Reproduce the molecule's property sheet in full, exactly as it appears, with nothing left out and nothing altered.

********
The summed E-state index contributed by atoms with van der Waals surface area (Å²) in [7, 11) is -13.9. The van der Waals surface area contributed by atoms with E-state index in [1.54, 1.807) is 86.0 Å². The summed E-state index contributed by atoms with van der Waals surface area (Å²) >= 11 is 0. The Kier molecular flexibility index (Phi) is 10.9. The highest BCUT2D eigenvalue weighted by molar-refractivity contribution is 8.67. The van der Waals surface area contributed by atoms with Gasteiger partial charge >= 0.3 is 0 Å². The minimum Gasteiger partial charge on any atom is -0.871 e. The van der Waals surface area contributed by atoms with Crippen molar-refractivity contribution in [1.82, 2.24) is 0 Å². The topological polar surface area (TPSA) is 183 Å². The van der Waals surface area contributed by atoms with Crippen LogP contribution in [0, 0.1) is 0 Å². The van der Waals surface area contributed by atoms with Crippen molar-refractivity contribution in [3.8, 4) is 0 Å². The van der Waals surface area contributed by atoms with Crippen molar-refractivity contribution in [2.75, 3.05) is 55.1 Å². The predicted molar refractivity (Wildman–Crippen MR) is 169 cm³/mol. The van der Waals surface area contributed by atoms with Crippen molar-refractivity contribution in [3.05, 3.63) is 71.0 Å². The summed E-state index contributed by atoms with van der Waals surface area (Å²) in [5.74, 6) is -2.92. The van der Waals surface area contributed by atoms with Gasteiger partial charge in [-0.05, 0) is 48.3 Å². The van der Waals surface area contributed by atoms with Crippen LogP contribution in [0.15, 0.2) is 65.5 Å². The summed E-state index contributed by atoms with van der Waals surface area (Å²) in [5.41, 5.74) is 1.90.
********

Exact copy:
The summed E-state index contributed by atoms with van der Waals surface area (Å²) in [7, 11) is -13.9. The van der Waals surface area contributed by atoms with E-state index in [1.54, 1.807) is 86.0 Å². The summed E-state index contributed by atoms with van der Waals surface area (Å²) >= 11 is 0. The Kier molecular flexibility index (Phi) is 10.9. The highest BCUT2D eigenvalue weighted by molar-refractivity contribution is 8.67. The van der Waals surface area contributed by atoms with Gasteiger partial charge >= 0.3 is 0 Å². The minimum Gasteiger partial charge on any atom is -0.871 e. The van der Waals surface area contributed by atoms with Crippen molar-refractivity contribution in [1.82, 2.24) is 0 Å². The topological polar surface area (TPSA) is 183 Å². The van der Waals surface area contributed by atoms with Crippen LogP contribution in [0, 0.1) is 0 Å². The van der Waals surface area contributed by atoms with Crippen molar-refractivity contribution in [3.8, 4) is 0 Å². The van der Waals surface area contributed by atoms with Crippen molar-refractivity contribution in [2.75, 3.05) is 55.1 Å². The predicted molar refractivity (Wildman–Crippen MR) is 169 cm³/mol. The van der Waals surface area contributed by atoms with Crippen molar-refractivity contribution in [3.05, 3.63) is 71.0 Å². The summed E-state index contributed by atoms with van der Waals surface area (Å²) in [5.74, 6) is -2.92. The van der Waals surface area contributed by atoms with Gasteiger partial charge in [-0.05, 0) is 48.3 Å². The van der Waals surface area contributed by atoms with Crippen LogP contribution in [0.15, 0.2) is 65.5 Å². The summed E-state index contributed by atoms with van der Waals surface area (Å²) in [5.41, 5.74) is 1.90.